"I'm really not comfortable comparing the human sacrifices of the Aztecs to the sweeping massacres led by the Pilgrims and Puritans. First of all, the motivations and the ultimate results were vastly different."
I would say they are directly parallel -- except the human sacrifices of the Aztecs continued for a longer period of time and occurred on a much larger scale. Religious justification for conquest of neighboring areas is pretty parallel...
"Additionally, history hasn't been written to hide the human sacrifices."
Out of curiosity -- will you be discussing the eastern tribes tendency to the ritualized torture of war captives (both Native American and white) with your kids while discussing Bradford? That's something that's not discussed when we talk about Thanksgiving either.
"I am really uncomfortable with the "everything in it's historical period" analysis. While I don't think you can ignore historical context, I do think it often provides a very comfortable way to excuse things that happened in the past, as "oh, but that's what everyone did then". "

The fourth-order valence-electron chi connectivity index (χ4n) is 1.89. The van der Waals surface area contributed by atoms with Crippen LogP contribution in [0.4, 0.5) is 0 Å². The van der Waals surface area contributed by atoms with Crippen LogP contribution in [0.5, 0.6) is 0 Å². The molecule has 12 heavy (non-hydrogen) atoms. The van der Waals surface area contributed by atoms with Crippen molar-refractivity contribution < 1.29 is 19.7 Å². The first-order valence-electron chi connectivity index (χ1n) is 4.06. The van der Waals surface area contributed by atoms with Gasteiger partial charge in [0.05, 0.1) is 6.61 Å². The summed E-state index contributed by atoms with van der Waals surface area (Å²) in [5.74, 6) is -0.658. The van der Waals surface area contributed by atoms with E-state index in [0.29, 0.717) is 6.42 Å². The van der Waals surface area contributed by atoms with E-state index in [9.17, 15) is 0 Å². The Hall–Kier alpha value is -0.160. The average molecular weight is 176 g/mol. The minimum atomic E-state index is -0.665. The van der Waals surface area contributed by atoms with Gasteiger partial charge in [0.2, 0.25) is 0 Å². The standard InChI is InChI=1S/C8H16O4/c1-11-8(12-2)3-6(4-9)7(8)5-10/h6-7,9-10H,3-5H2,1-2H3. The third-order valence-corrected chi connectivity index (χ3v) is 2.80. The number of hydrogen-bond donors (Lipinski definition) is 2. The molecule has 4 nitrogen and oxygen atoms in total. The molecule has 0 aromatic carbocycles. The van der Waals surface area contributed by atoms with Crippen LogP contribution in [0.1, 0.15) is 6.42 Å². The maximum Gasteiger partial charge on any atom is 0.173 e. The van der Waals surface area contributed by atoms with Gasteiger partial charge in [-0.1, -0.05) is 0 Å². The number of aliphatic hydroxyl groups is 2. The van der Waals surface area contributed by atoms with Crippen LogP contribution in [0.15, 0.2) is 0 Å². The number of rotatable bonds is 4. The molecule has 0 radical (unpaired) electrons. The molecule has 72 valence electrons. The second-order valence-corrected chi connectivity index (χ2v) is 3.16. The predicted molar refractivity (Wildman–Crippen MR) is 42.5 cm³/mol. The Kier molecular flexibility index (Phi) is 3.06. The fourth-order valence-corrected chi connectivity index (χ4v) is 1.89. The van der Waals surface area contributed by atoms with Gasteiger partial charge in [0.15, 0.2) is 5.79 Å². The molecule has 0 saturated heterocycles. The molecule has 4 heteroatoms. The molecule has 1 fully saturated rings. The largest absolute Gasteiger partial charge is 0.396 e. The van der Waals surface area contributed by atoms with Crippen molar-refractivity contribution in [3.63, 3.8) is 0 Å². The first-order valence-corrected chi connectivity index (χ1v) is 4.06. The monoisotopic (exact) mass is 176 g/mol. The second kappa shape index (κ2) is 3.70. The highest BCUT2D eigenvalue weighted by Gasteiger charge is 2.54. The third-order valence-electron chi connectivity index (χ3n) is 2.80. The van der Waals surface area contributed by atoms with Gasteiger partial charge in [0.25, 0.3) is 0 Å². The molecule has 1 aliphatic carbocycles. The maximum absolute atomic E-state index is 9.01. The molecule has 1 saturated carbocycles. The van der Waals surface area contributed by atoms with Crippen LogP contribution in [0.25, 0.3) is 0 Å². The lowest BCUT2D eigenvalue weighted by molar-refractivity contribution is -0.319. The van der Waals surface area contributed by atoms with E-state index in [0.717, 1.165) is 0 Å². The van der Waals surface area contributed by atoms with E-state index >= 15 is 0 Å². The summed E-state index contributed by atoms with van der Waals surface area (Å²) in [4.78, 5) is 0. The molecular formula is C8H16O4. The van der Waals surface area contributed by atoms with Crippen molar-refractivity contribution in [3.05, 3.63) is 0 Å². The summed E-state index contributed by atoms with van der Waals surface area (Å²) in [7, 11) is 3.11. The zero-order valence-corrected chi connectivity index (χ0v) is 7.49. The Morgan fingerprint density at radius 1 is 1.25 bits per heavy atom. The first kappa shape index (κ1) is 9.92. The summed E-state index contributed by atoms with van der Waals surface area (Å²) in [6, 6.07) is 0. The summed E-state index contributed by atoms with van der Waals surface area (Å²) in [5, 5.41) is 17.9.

Its not an excuse -- its trying to understand the motivations and actions from the framework in which they arose. I do not, in any way shape or form, disagree that the conquest of the Pequot was wrong. However, I am very uncomfortable with a historical analysis that looks back 400 or 500 years, imposes 2008 values on whites and then basically doesn't hold other racial/ethnic groups to the same standards. It seems to imply that only the "white folks" could be expected to know "better".
"During colonization there were articulate critics and resisters to the genocide both white and native, and I believe this to be true of virtually every struggle we have record of, there are always dissenters."
I agree that is true, and that it is frequently the people who can essentially see further than others that are the "great men/women" of history. I guess I don't agree that they are as common as you seem to think, especially when you look at a world without TV, telephones, internet, regular newspapers, radio or mechanized transportation. The community that any one Pilgrim would have interacted with regularly was very, very small and so the chance of hearing dissenting opinions was also small.